There! Grumbles over. And all of them on the audio side. For there was nothing to grumble about on the visual. Nor, of course the musical ...
The highlights of the evening for me? 'In the Bleak Midwinter', Mr Cooper's characterful, crisp Ratty, Mr Pawson's Bargewoman, the sweet oh-so-sweet costumes, 'In the Bleak Midwinter', 'In the Bleak Midwinter', the bunnies and meeces, bluff Badger and .. of course, everybody's favourite, Albert the Horse (Andrew Todd, who managed to mumble just above the audibility threshold) ...
An enjoyable evening. Infinitely preferably to a Legally Blonde
or a Mary Poppins.
But I see the theatre's problem. The house last night was but two-thirds full. I imagine that for Grease
or any other musical with a buzz-word 'film' name, it would have been sold out. I don't suppose for a minute that the Court needs to be self-supporting (witness the rest of their year's programming), but they probably -- like the National Theatre and others such around the world -- need to make up the shortfall from their not generally attractive plays on a festive musical. Shame. So I suppose I sha'n't be back, failing pleasant surprises, to the Court soon.
I certainly won't be attending their next musical production. Guess what. The programme tells me that it is ... Rent!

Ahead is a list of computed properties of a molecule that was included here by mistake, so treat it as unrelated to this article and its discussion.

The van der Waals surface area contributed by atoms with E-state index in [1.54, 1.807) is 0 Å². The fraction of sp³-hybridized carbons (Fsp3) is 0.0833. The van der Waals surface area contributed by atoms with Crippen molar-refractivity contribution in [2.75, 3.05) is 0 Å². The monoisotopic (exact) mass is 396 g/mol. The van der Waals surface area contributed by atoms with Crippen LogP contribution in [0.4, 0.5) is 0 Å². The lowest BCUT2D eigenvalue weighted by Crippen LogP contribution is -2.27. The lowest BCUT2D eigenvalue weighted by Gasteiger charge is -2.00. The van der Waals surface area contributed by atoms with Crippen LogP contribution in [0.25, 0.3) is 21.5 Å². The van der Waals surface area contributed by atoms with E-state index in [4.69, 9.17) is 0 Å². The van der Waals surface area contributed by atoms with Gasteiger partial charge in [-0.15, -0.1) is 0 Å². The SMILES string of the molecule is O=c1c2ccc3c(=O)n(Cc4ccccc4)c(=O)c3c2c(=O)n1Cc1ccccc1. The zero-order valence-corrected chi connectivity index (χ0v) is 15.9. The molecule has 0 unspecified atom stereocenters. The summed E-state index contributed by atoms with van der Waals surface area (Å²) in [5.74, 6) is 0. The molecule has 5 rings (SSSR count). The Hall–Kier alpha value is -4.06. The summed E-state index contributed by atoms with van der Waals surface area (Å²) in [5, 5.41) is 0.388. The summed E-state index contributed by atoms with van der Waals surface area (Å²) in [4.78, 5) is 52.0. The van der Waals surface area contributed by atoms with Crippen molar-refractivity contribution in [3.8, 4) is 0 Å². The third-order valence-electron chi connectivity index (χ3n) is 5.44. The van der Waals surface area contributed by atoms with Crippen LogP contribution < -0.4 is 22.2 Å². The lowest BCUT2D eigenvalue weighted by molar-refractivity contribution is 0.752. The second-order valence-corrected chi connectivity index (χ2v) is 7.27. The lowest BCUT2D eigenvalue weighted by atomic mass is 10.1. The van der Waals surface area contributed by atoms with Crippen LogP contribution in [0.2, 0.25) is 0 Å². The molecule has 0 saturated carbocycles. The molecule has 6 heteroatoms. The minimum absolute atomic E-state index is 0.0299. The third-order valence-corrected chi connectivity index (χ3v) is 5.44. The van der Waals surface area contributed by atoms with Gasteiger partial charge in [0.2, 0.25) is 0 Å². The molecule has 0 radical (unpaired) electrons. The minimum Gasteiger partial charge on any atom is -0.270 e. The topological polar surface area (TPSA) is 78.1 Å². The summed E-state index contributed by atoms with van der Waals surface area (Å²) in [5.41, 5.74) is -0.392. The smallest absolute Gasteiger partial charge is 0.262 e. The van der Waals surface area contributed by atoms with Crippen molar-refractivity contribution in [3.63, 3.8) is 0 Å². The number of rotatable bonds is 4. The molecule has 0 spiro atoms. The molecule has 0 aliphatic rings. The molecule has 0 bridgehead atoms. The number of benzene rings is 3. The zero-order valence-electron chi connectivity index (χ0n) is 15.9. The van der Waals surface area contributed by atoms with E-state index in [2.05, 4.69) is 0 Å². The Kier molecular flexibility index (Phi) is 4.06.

I should have kept my mouth shut. And the amdrams are doing Buddy.
So, unless NASDA comes up with something fascinating, as they have, from time to time, over the years ... my next visit to a theatre may be a long time in the coming ...
PS Sadly there is no photo of the Critturs Christmas ... I have asked the theatre for one, and shall add it if and when it comes ..
PPS The theatre tells me it does not want to supply one. Apparently, because they do not want to give away their most picturesque effect before the event. I had to smile. True non-commercial (ie subsidised) theatre thinking. Does it not enter their calculations that if they DID advertise their prettiest scene, they might have full houses instead of 60-70% ones. Oh well, when the run has finished maybe I can ask again...
The theatre also wants me to credit one Danielle Colvin with the photos reproduced (from the programme) above. Well, I'm an agreeable bloke, so, for whatever good it does to the said Ms Colvin: Done. I'd rather have credited the costume designer (Stephen Robertson) and makers ...